# Goliath Spring 2018 – Turning Method

By: Tai Nguyen (E&C Engineer)

Verified By: Ernie Trujillo (Project Manager)

Approved By: Miguel Garcia (Quality Assurance)

# Introduction

The turning method of choice was turning using a gyro.  The gyro we chose was the SparkFun Triple-Axis Digital-Output Gyro Breakout – ITG-3200.  This specific breakout features an I2C serial interface, optional external clock, and digital outputs for X, Y, and Z axis angular rate sensors.  The VDD supply voltage ranges from 2.1-3.6V.  We ran tests using a 3.3V VDD from the SparkFun ProMicro 3.3V 8MHz.

# How does a Gyro Work?

Before getting started, it is important to know how a gyro functions and how to use it.  A gyro measures angular velocity, the rate of change of the angular position over time, which is usually given in degrees per second on the datasheet.  If you want your robot to turn a certain amount of degrees, for example, a 90-degree angle, we would not need the angular velocity, but angular position.  From Calculus I, we know that the derivative of position is velocity.  To obtain a position from velocity, we will need to perform an integration.

An integration involves your variable multiplied by some delta time.  Most people know of integration as an “area under the curve” and to solve for more parabolic curves, techniques like left-side, right-side, midpoint, or trapezoidal integration come to mind, where it is a sum of multiple areas across a delta time.  In digital systems, it is very difficult to perform continuous integration, so the simpler solution is to take a sum of finite delta angles over delta t.

Figure 1: Trapezoid Integration

# Initialization code

Figure 2: Initialization code

These are global variables created outside of void setup() and void loop().  The first variable is a float data type to achieve the best accuracy when it comes to integrating (the closer we can get to 90 degrees ex: 90.039 degrees, the better).  We also want a static variable qualifier to preserve the angle data as we slowly add each delta angle loop after loop.  The variable then is what is going to keep track of how much time has passed since call of the millis() function, which stores time passed in milliseconds.  tSpeed is a constant to determine our turn speed for our motors.  zRate is a SIGNED 16-bit variable that records the angular velocity.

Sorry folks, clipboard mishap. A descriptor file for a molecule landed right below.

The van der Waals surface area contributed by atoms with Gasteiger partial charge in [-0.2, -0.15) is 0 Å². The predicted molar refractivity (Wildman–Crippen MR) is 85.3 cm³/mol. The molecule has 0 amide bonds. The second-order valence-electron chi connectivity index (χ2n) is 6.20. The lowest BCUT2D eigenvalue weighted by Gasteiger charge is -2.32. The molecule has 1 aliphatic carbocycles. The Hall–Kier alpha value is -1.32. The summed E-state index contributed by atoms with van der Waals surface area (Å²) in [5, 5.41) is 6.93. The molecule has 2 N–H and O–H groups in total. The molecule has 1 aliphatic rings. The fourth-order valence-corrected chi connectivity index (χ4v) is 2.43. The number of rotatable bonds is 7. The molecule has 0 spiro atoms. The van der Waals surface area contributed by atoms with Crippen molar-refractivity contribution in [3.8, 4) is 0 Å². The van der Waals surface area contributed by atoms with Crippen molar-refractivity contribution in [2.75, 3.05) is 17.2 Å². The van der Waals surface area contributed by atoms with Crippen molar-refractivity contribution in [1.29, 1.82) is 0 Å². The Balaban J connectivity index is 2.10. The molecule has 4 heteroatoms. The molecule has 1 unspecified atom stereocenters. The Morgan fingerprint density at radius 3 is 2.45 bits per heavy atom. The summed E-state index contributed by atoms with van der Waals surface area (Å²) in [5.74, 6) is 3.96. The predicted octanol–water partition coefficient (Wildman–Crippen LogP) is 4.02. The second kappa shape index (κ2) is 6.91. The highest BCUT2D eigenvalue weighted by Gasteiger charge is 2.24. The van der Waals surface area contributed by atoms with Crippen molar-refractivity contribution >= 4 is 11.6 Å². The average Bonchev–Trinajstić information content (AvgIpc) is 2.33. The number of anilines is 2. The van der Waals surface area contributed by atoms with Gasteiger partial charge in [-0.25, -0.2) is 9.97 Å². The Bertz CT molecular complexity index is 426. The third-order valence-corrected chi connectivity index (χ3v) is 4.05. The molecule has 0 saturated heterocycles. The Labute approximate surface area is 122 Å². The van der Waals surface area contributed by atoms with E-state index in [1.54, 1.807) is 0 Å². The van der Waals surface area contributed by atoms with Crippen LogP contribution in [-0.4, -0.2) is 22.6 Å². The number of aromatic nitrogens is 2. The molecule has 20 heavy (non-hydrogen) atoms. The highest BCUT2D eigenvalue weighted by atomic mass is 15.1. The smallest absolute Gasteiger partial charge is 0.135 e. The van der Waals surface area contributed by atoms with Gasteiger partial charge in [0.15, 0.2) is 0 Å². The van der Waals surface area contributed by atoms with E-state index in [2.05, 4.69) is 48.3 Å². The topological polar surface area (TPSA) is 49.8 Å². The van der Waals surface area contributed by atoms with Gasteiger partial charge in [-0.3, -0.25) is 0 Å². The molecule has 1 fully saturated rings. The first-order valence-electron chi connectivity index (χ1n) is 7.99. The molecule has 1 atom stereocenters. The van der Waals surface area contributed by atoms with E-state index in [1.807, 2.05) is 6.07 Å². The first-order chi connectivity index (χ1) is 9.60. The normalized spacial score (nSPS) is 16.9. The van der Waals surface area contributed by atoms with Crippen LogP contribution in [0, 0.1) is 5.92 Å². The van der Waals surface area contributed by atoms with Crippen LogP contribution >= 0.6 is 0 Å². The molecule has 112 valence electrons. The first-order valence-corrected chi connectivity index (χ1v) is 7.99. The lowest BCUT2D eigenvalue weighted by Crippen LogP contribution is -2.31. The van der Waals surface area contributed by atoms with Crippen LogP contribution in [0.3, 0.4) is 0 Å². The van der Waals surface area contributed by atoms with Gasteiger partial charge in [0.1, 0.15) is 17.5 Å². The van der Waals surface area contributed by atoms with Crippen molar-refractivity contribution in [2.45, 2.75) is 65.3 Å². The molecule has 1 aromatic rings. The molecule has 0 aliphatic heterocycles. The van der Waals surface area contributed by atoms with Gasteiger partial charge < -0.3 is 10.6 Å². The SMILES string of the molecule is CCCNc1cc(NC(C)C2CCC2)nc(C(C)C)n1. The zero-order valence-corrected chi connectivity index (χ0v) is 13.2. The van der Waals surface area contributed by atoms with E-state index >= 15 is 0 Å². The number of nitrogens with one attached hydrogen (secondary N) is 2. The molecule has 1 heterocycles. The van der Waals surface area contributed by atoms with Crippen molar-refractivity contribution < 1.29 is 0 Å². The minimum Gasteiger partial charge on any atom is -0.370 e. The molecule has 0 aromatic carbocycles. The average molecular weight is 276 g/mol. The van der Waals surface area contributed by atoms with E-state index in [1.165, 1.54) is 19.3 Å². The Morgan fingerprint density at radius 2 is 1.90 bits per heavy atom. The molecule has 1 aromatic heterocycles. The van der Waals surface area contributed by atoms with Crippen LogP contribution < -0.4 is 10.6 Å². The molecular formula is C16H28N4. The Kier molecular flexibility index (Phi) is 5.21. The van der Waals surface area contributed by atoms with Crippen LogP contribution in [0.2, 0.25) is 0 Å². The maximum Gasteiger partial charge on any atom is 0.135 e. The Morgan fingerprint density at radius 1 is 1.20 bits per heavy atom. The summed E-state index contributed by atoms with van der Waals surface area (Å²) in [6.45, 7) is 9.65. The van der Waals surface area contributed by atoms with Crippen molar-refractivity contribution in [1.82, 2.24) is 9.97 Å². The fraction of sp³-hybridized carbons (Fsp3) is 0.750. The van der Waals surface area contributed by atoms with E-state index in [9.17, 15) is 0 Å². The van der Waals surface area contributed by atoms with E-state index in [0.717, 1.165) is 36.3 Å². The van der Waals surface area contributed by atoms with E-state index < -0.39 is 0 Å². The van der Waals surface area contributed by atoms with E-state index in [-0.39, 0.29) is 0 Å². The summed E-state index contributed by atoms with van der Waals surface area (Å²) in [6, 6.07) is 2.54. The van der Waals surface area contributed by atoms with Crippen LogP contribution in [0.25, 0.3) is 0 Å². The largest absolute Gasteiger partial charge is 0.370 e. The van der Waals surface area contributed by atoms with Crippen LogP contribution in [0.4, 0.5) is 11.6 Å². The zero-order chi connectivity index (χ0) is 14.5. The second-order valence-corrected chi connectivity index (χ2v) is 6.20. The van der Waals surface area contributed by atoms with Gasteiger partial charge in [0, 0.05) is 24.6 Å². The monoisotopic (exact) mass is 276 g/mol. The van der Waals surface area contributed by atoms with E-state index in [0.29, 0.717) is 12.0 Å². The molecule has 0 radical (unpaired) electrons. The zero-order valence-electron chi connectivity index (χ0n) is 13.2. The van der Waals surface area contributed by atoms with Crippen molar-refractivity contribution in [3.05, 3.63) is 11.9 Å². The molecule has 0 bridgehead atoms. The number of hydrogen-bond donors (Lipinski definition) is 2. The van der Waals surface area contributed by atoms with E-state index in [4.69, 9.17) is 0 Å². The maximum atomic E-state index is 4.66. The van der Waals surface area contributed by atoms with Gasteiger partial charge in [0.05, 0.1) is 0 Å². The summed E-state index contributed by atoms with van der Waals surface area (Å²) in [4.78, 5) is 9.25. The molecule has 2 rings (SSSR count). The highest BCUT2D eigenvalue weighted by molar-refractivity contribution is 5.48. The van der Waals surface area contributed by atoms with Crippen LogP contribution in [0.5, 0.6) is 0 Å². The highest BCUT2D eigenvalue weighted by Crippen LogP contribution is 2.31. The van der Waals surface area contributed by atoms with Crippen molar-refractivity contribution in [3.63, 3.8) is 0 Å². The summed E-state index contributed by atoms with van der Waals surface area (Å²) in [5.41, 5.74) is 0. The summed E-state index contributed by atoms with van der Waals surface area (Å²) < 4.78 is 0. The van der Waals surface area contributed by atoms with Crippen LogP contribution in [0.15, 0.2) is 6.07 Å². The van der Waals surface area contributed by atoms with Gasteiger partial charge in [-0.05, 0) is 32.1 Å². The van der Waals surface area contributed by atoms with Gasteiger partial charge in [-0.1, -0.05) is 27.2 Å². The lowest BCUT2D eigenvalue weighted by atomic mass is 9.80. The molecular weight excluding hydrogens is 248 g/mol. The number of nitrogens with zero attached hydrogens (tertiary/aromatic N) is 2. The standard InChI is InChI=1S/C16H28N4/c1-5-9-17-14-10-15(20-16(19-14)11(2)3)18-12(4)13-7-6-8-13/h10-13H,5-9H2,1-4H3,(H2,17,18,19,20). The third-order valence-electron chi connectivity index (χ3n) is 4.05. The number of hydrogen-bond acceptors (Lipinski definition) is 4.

# Main Code

Figure 3: Error correction by use of if statements

A common issue with any gyro that must be fixed is drift.  When your gyro is sitting still, there is an offset or an error that occurs.  Try plugging in your gyro and reading the angular velocity while it is sitting still.  That is your error for that axis.  Over time, this angle offset will add up to multiple turns/rotations and that is what drift is.  There are 2 ways you can try and solve this issue.  One way is to first notice that your error tends to jump around, like for example, you’re reading the zRate and it’s displaying 5.25, 5.06, 5.78, 5.60, 5.80 and etc.  The error is not a constant.  So the method to get a singular constant error would be to run a 20 point average.  A running average takes N points of data and finds an average.  To do this, you would apply a for loop.

Figure 4: Example 20-point average code

Here is an example that sums up each point of data using a for loop.  After you find the sum, create a new variable and divide that sum by N amount of points that you recorded.

Figure 5: Calculation of average

After you get this term, when you record your zRate, subtract this offset value and you’ll achieve a near 0 value when you’re not moving.

The second way of calibrating your velocity offset is to apply a hysteresis (double threshold) with if statements.  Figure 2 shows if statements that say, if the speed is less than +2 and greater than -2, then the gyro is not moving and to set the angular velocity data = 0 degrees/second for that reading.

Figure 6: Integration code

Uncomment the Serial.println(currentAngle) to test and track how many degrees your gyro has rotated.

Below is the turning code for right turns and turning around:

Figure 7: Gyro code for Right turn

Figure 8: Gyro code for turning around

# Conclusion

Gyros are great tools that have applications such as orientation measuring or turning.  A gyro outputs an angular velocity which we use to determine angular position through integration.  In almost every gyro, there is an error that accumulates over time called drift.  Drift occurs when the gyro rotates faster than you can sample and so your integration approximation is going to be incorrect.  Integration in digital systems are never 100% accurate so there will always be some small error in the end.

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